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How a ‘Texas Boy’ Won the Nobel Prize and Palmaz Award
September 11, 2015


W.E. (William Esco) Moerner (l) and Dr. Julio Palmaz. Photo by Lester Rosebrock, courtesy of BioMed SA.

By Iris Dimmick, The Rivard Report

W.E. (William Esco) Moerner - professor of chemistry and applied physics at Stanford University, winner of the 2014 Nobel Prize in Chemistry and the 2015 Royal Society of Chemistry Honorary Fellowship Award - is also familiar with the art of patience. His groundbreaking work in super-resolution microscopy and spectroscopy requires almost constant explanation to people outside of his highly advanced scientific research field. Lucky for this inventor, the analogy was invented hundreds of years ago.

To describe how a super-resolution microscope works to a layperson, he has an arsenal of analogies. He deployed them with humor and grace as the Thomas Jefferson High School graduate (class of 1971) accepted BioMed SA‘s 10th Julio Palmaz Award for Innovation in Healthcare and the Biosciences during a dinner reception Thursday evening. BioMed SA also celebrated its 10th year last night with guests such as City Manager Sheryl Sculley, Mayor Ivy Taylor and other city leaders. It was a who's who of San Antonio politics and the health care and bioscience industries. The prestigious award celebrates "novel ideas put into action with tangible results" in health and biomedical fields, BioMed SA Board Chair Kenneth Trevett said, and alternates between local and national innovators each year. Moerner is the first scientist to be both as he grew up in San Antonio and now lives and works in Stanford, Calif.

The award's namesake, UT Health Science Center's Dr. Julio Palmaz, invented the first commercially successful intravascular stent. The native Argentinean's invention has been recognized as one of the "Ten Patents that Changed the World."

"(Palmaz's invention) has saved millions of lives. That is the caliber of the Palmaz Awards," said UTSA Vice President of Research Mauli Agrawal, also a previous recipient of the award, as he introduced Moerner.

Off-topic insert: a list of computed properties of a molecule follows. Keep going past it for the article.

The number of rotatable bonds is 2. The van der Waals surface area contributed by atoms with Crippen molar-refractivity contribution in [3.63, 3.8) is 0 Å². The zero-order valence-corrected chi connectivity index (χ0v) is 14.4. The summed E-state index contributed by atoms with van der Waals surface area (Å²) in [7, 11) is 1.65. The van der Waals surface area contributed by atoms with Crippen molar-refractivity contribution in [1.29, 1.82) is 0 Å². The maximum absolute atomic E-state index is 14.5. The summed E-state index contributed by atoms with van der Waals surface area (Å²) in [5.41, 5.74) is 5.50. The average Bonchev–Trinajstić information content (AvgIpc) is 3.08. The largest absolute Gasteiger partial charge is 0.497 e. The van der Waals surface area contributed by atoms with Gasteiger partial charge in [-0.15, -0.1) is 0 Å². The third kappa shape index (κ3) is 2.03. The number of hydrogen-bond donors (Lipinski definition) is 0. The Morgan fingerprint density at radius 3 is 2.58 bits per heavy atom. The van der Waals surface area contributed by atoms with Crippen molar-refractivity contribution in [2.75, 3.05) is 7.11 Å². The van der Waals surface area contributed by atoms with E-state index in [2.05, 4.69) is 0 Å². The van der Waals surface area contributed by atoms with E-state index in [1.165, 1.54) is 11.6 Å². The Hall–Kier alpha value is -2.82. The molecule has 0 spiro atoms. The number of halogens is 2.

So how does advanced microscopy and spectroscopy save lives? Super-resolution microscopes allow scientists to see the inner workings of cells and observe single molecules at the smallest scales. Until recently, molecules were essentially blurry, pixelated blobs. Doctors have begun to apply this new technology to better understand diseases, such as Huntington's, and the elusive mechanics of nanoscale biology.

"Science lifts the veil off nature," which is the meaning of the "other" side of the Nobel Prize Medal. Moerner pointed to this image during his acceptance speech - which turned into an intricate, but welcomed science lesson for many.

The Nobel Prize Medal. Left: The Swedish inventor, chemist, and engineer Alfred Nobel. Right: Nature in the form of a goddess resembling Isis, emerging from the clouds and holding in her arms a cornucopia. The veil which covers her cold and austere face is held up by the Genius of Science.

A baseball analogy that works for some and a blue jean analogy that works for others. What works best for many, including myself, were the fireflies.

Imagine a tree in the middle of a vast field. It's a cloudy night. It's dark. You want to see the tree and all its intricate structures - the bark, the branches, the leaves. Your only other source of light is a massive swarm of fireflies that have landed on every square centimeter of the tree. (Let's pretend, for the moment, that they will stay on this tree all night.) Take one photo of the tree: some fireflies are lit, some are not, illuminating only several dots, a constellation of a tree. Take another photo. More dots of lights in new places by more fireflies. Do this enough times, overlay the photos and those dots/fireflies will essentially make a pointillism representation of the tree.

"Remember art class?" Moerner said during an interview before his speech. "Those single dots can eventually paint a picture."